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Tony Rehagen “Dying green” (Ideas, Nov. 24) provides important information about the environmental impact of our final choices. However, it’s confusing when Rehagen describes the negative impacts of cremation as “a significant user of fossil fuels while releasing harmful mercury into the air and water and 174 billion pounds of carbon dioxide emissions each year,” but later mentions the “exotic” option of putting cremated remains in a reef formation to rest on the ocean floor. This entails cremation and an artificial reef, requiring at least a quarter of a ton of concrete, this when cement production contributes about 2.4 percent of the world’s CO2 emissions. Importantly, Rehagen makes the case for green burial being an eco-friendly option, one that doesn’t require a cement burial vault or other contaminating outcome.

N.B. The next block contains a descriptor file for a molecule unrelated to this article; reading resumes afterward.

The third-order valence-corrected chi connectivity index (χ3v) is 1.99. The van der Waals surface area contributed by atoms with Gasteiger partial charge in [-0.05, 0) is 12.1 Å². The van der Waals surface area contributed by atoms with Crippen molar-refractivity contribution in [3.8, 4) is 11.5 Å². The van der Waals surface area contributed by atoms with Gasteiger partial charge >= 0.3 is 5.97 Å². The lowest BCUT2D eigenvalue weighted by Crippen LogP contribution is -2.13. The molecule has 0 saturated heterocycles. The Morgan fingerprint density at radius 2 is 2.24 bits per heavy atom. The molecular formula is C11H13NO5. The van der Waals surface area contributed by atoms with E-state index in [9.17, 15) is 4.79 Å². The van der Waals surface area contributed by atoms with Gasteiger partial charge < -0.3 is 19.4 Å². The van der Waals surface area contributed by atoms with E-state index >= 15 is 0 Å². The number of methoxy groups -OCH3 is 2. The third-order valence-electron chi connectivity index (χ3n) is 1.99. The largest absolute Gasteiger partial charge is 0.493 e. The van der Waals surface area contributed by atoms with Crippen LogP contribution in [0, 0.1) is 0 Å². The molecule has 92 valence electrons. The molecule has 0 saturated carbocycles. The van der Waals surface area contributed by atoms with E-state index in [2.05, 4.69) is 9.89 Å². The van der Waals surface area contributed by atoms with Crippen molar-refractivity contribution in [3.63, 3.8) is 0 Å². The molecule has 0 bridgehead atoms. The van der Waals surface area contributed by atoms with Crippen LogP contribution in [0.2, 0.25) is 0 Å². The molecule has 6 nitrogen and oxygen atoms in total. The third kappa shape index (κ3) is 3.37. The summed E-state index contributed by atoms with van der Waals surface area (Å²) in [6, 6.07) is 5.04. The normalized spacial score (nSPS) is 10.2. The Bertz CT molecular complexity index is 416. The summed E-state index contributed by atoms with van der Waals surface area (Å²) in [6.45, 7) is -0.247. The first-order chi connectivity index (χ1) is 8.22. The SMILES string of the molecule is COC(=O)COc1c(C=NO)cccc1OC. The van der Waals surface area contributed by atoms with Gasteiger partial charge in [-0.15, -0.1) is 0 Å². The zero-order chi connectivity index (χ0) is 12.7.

Marjorie Lee

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Wayland